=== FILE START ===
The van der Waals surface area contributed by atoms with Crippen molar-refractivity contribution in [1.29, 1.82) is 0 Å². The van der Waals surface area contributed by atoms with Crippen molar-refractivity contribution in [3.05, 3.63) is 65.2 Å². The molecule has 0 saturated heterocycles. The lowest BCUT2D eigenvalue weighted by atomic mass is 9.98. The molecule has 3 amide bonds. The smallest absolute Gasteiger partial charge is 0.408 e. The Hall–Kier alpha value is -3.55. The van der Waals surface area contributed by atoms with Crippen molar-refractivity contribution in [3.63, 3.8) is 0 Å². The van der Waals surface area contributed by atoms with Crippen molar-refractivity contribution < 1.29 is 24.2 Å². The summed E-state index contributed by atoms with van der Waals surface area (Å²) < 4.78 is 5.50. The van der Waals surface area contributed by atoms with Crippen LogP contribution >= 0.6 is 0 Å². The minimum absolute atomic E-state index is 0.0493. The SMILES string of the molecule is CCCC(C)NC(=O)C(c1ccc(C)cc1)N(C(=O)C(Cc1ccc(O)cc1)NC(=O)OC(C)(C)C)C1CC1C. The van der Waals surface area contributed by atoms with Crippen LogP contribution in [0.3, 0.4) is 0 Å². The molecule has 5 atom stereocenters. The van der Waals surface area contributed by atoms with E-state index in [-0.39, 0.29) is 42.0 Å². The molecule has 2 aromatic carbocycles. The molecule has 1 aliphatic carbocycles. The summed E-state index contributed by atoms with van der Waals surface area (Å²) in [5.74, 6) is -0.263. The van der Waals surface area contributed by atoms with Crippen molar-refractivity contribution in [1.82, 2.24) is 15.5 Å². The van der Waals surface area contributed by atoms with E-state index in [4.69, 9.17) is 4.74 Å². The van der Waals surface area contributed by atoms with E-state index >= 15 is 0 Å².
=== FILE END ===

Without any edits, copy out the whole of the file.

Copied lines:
The van der Waals surface area contributed by atoms with Crippen molar-refractivity contribution in [1.29, 1.82) is 0 Å². The van der Waals surface area contributed by atoms with Crippen molar-refractivity contribution in [3.05, 3.63) is 65.2 Å². The molecule has 0 saturated heterocycles. The lowest BCUT2D eigenvalue weighted by atomic mass is 9.98. The molecule has 3 amide bonds. The smallest absolute Gasteiger partial charge is 0.408 e. The Hall–Kier alpha value is -3.55. The van der Waals surface area contributed by atoms with Crippen molar-refractivity contribution in [3.63, 3.8) is 0 Å². The van der Waals surface area contributed by atoms with Crippen molar-refractivity contribution < 1.29 is 24.2 Å². The summed E-state index contributed by atoms with van der Waals surface area (Å²) < 4.78 is 5.50. The van der Waals surface area contributed by atoms with Crippen LogP contribution >= 0.6 is 0 Å². The minimum absolute atomic E-state index is 0.0493. The SMILES string of the molecule is CCCC(C)NC(=O)C(c1ccc(C)cc1)N(C(=O)C(Cc1ccc(O)cc1)NC(=O)OC(C)(C)C)C1CC1C. The van der Waals surface area contributed by atoms with Crippen LogP contribution in [0.3, 0.4) is 0 Å². The molecule has 5 atom stereocenters. The van der Waals surface area contributed by atoms with E-state index in [-0.39, 0.29) is 42.0 Å². The molecule has 2 aromatic carbocycles. The molecule has 1 aliphatic carbocycles. The summed E-state index contributed by atoms with van der Waals surface area (Å²) in [5.74, 6) is -0.263. The van der Waals surface area contributed by atoms with Crippen molar-refractivity contribution in [1.82, 2.24) is 15.5 Å². The van der Waals surface area contributed by atoms with E-state index in [4.69, 9.17) is 4.74 Å². The van der Waals surface area contributed by atoms with E-state index >= 15 is 0 Å².